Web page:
The state of women’s soccer in America

The state of women’s soccer in America

As the world celebrated female achievements and progress in all facets of society on International Women’s day this past March a new brand of fight has joined the cause of social ills and grievances, this is the fight of women’s soccer or “futbol” in the Americas. Women have been trying to get equal footing in the field of sports but the fight has been more consistent in the sport of soccer. Female players are no longer scared to stand up and demand an equal living wage and fair and safe labour conditions for the sport they love. These latest struggles are coming from Colombia, Argentina and the US.

“Las Chicas Superpoderosas” as they are known in their native Colombia, considered the best generation of Colombia’s women soccer who have classified to 2 world cups including the last in 2015 in Canada have currently taken on their Soccer federation for improved working conditions and safety from sexual harassment.

They managed to improve somewhat the opportunity of female players with the very first women’s league that kicked off in 2017. The first ever professional league of its kind in Colombia and the finals would be played in front of a record crowd of 30 thousand spectators.

This past February two of its international stars who play in the US on scholarships began to open the lid on the deplorable conditions in which these players have been treated. Melissa Ortiz and Isabella Echeverri posted a video on social media disclosing all the unfair treatment, ending their video with the phrase “ya no tenemos miedo” (we are no longer afraid), derived from their movement slogan “más futbol, menos miedo”

which translates to “more futbol less fear”. They reported the Colombian Federation did not cover their plane tickets, their medical expenses and had to be covered out of pocket, their uniforms were old and hand-me-downs and adding to this controversy of labour irregularities and unequal footing the latest accusations have been of sexual misconduct towards players as young as their under-17 teams.

These latest accusations of sexual harassment have been reported by the teams physiotherapist Carolina Rozo and some of the under 17 players claiming the last harassments took place during the preparations for the world Cup in Uruguay this past November. The accused are coach Didier Luna and their physical trainer Sigifredo Alonso, the district attorney’s office is now conducting an investigation.

While these women were standing up to claim their rightful place in sports and demand better and safe working conditions the Colombian Soccer federation directors tried to silence them by trying to dissolve the league. They claimed that due to low turnout and profitability they would then in turn convert the league into a semi-professional league allowing only players under 23 and also indicating that players over 25 will never be called up to the national team. The vice-president Álvaro González even indicated that the women’s major national team did not need to exist since “FIFA did not consider it mandatory and would rather concentrate on its younger teams”. This was seen as machismo and with a tone of reprisal for what the players had denounce.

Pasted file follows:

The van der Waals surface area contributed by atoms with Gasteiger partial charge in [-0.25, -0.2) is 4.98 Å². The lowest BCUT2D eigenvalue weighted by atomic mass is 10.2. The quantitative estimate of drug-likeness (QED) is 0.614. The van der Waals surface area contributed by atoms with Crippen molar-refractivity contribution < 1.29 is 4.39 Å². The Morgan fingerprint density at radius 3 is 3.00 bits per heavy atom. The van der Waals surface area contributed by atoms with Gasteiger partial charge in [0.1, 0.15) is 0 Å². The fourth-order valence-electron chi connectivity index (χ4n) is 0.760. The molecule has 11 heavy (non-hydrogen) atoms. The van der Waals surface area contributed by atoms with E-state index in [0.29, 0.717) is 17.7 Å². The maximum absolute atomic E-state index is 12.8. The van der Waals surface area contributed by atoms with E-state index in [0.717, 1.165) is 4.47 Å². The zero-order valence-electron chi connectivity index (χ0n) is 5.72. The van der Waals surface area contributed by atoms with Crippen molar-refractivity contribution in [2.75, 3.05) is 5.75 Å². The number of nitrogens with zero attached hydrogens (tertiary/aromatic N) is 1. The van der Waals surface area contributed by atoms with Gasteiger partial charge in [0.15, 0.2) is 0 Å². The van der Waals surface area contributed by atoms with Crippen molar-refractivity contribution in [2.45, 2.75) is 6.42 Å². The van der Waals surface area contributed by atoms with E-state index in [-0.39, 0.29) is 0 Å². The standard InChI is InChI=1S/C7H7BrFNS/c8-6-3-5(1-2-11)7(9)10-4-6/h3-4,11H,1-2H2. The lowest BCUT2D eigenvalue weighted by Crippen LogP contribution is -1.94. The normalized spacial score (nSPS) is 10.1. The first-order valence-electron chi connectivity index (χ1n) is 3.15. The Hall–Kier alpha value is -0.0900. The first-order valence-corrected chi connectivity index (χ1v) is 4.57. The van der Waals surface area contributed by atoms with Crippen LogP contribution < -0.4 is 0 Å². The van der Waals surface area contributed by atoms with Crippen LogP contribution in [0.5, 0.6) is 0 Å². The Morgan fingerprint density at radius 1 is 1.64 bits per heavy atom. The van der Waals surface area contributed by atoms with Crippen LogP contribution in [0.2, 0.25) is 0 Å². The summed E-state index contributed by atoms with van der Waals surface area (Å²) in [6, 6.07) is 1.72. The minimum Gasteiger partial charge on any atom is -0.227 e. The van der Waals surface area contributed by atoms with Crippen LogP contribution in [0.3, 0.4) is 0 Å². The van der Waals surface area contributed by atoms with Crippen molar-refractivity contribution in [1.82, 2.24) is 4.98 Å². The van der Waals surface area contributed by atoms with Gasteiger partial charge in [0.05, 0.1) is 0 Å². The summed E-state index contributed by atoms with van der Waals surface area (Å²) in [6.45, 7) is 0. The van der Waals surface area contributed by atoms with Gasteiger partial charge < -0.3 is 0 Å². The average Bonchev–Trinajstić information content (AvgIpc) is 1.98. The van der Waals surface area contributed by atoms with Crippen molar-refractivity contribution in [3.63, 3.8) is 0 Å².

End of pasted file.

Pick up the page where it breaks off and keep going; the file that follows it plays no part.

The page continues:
The Argentinian soccer players have been fighting for their own dignified equal inclusion in a soccer driven nation that treats their male counterparts as gods. The Argentinian Federation has finally agreed and will be announcing that their women’s league will become professional allowing its players to receive a small salary and decent training facilities and spaces including locker rooms. Macarena Sanchez one of its loudest and most dedicated leader said “this is only the beginning”.

While in Los Angeles this past March on International women’s day the US women’s national team players also demanded better working conditions and presented a complaint to the US attorney on the grounds of salary discrimination against the US federation. It is not the first time they have taken on their federation for better working conditions and equal pay on the grounds of the equal pay act which prohibits wage discrimination.

They have done this before under the call for “equal play, equal pay” back in 2016 headed by Alex Morgan, Hope Solo, Megan Rapinoe, Carli Lloyd, and Becky Sauerbrunn. They filed a complaint with the Equal Employment Opportunity Commission back then with no positive results or resolution after 3 years.

Megan Rapinoe, co-captain of the USWNT, said “we feel a responsibility not only to stand up for what we know we deserve as athletes, but also for what we know is right – on behalf of our teammates, future teammates, fellow women athletes and women all around the world”.

With the Women’s World Cup just around the corner these movements and call for an improvement of women’s soccer will be more visible and in the headlines for months to come. The movement is real and at the end it is in benefit to all who enjoy and practice sports.